BIG-HEARTED builders have given up their time to make vital changes to a family home, allowing a paralysed father-of-four to return there.

East Linton-raised Rob Lamb suffered a severe spinal cord injury when he fainted due to low blood pressure at home in October last year.

The incident left the 58-year-old, whose parents Doris and Billy live on Haddington’s Riverside Drive, paralysed from the chest down, with the quantity surveyor spending months recovering at a rehabilitation centre.

But before Rob could return to his home in Solihull, near Birmingham – where he has lived for 25 years – the property needed specialist adaptations so he could live there safely.

After hearing about his situation, national construction charity Band of Builders stepped in, with volunteers surprising Mr Lamb by completing essential alterations in little over a week.

Mr Lamb met his wife Julie, who died suddenly in 2017, at Dunbar Grammar School, before the family moved to England in their 20s.

Rob Lambs home (before) has been transformed by a group of kind-hearted builders

Rob Lamb's home (before) has been transformed by a group of kind-hearted builders

Now he lives at the house with sons Callum, Gavin and Mackenzie, who plays for West Bromwich Albion FC’s youth team.

After seeing the finished project, Mr Lamb said: “It’s going to make my life so much easier.

“I am surprised at how much has been done really.”

He added that he was worried before coming home about “how difficult life would be” but the overhaul had made him “really happy”.

“It’s given me a big boost,” he said.

Getting emotional, he added it was “just brilliant” that so many volunteers, neighbours and strangers had come together to give him and his boys a helping hand at such a difficult time – and in the middle of a pandemic.

He added: “It’s at times like this you see how many good people there are in this world. I think I’ve met a lot of them today.

“I want to thank the builders for everything they’ve done.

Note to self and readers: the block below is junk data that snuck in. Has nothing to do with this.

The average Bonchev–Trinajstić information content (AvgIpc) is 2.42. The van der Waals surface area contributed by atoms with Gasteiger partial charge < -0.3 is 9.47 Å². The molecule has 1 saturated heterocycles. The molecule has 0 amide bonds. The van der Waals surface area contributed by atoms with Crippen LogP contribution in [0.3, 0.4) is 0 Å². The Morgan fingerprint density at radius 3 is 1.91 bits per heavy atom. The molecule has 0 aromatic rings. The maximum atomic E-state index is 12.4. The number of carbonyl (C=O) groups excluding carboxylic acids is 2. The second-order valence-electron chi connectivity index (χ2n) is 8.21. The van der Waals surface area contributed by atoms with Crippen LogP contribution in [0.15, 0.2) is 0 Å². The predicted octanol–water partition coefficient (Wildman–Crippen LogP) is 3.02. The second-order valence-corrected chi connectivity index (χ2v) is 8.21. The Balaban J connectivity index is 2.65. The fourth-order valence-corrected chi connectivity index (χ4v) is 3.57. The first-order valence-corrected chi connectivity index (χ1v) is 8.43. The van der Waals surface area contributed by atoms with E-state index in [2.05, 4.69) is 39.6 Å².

“I haven’t seen anybody for five or six months other than nurses, doctors and other patients, but to see so many people gathered together, taking time to welcome you home, is great.

“I thought I would have to go into a care home first, but to come straight home to my own house is just brilliant.

“Everybody worked so hard, the nurses and carers, to make sure I could get out today, to be here with you guys – they’ve just been top-notch.”

Dozens of builders volunteered their time to help transformed Rob Lambs house.

Dozens of builders volunteered their time to help transformed Rob Lamb's house.

Band of Builders helps people in the industry battling illness or injury through practical projects.

Volunteers give up their time free of charge, while materials are donated by building firms, with Mr Lamb’s project sponsored by Tarmac Blue Circle.

Craig Cashmore, who led the build with fellow volunteer Tim Winch, said that Mr Lamb’s accident had made his house “completely inaccessible”, and the aim had been to get life back to “as normal as possible” for him.

He added: “Now we’ve built him a new downstairs wet-room, kitchen, bedroom, hallway, living room, everywhere, so now it’s all accessible.

“Even going into the back garden, where there’s new decking for him and a slope down to the pergola, so he can enjoy a bit of the garden.”

He added that, had the build been done privately, it would have taken more than a month.

The Lamb family handed over a cheque for £10,000 to Band of Builders.

The Lamb family handed over a cheque for £10,000 to Band of Builders.

“None of us are doing it for payment,” said Mr Cashmore.

“We’ll all work together to get it finished in time for Rob.”

A team of 60 tradespeople from across the country worked for eight successive days, from March 13 to 21.

Mr Cashmore said: “The feeling you get between everybody working here is fantastic, you couldn’t buy it.”

He added that neighbours had also chipped in with cups of tea, “feeding us and watering us”.

The Lamb family presented the charity with a cheque for £10,000 as a thank you for the volunteers’ hard work, which will help make sure other life-changing projects can go ahead in other parts of the country.